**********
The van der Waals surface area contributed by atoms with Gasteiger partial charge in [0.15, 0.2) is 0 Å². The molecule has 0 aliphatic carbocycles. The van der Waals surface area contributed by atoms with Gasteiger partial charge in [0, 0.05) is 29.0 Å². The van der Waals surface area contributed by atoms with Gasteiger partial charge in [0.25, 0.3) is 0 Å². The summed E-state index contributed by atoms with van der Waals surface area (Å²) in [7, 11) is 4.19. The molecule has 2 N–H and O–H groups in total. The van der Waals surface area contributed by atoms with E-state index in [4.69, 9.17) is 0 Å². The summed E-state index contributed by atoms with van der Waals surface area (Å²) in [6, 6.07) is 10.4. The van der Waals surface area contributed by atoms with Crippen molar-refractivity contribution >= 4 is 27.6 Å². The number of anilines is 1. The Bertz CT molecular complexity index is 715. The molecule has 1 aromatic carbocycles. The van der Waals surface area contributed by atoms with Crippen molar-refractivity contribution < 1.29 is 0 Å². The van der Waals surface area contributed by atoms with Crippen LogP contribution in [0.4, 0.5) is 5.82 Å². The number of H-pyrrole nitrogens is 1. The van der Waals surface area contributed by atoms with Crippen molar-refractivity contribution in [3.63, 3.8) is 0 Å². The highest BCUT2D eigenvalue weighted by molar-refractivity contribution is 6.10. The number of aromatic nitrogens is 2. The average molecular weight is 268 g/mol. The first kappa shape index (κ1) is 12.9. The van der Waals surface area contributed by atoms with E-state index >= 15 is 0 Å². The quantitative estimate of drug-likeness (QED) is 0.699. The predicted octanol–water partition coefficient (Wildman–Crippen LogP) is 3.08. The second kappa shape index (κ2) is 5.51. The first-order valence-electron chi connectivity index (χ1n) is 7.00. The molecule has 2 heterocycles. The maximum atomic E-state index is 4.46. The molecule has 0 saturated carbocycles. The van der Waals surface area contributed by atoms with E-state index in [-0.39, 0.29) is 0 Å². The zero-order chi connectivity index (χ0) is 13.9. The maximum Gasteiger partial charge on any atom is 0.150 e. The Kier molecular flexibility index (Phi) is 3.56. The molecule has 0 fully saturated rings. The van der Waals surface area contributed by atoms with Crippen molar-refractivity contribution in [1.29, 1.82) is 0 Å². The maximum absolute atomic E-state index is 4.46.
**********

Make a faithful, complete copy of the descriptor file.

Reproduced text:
The van der Waals surface area contributed by atoms with Gasteiger partial charge in [0.15, 0.2) is 0 Å². The molecule has 0 aliphatic carbocycles. The van der Waals surface area contributed by atoms with Gasteiger partial charge in [0, 0.05) is 29.0 Å². The van der Waals surface area contributed by atoms with Gasteiger partial charge in [0.25, 0.3) is 0 Å². The summed E-state index contributed by atoms with van der Waals surface area (Å²) in [7, 11) is 4.19. The molecule has 2 N–H and O–H groups in total. The van der Waals surface area contributed by atoms with E-state index in [4.69, 9.17) is 0 Å². The summed E-state index contributed by atoms with van der Waals surface area (Å²) in [6, 6.07) is 10.4. The van der Waals surface area contributed by atoms with Crippen molar-refractivity contribution >= 4 is 27.6 Å². The number of anilines is 1. The Bertz CT molecular complexity index is 715. The molecule has 1 aromatic carbocycles. The van der Waals surface area contributed by atoms with Crippen molar-refractivity contribution < 1.29 is 0 Å². The van der Waals surface area contributed by atoms with Crippen LogP contribution in [0.4, 0.5) is 5.82 Å². The number of H-pyrrole nitrogens is 1. The van der Waals surface area contributed by atoms with Crippen molar-refractivity contribution in [3.63, 3.8) is 0 Å². The highest BCUT2D eigenvalue weighted by molar-refractivity contribution is 6.10. The number of aromatic nitrogens is 2. The average molecular weight is 268 g/mol. The first kappa shape index (κ1) is 12.9. The van der Waals surface area contributed by atoms with E-state index >= 15 is 0 Å². The quantitative estimate of drug-likeness (QED) is 0.699. The predicted octanol–water partition coefficient (Wildman–Crippen LogP) is 3.08. The second kappa shape index (κ2) is 5.51. The first-order valence-electron chi connectivity index (χ1n) is 7.00. The molecule has 2 heterocycles. The maximum atomic E-state index is 4.46. The molecule has 0 saturated carbocycles. The van der Waals surface area contributed by atoms with E-state index in [-0.39, 0.29) is 0 Å². The zero-order chi connectivity index (χ0) is 13.9. The maximum Gasteiger partial charge on any atom is 0.150 e. The Kier molecular flexibility index (Phi) is 3.56. The molecule has 0 fully saturated rings. The van der Waals surface area contributed by atoms with Crippen molar-refractivity contribution in [1.29, 1.82) is 0 Å². The maximum absolute atomic E-state index is 4.46.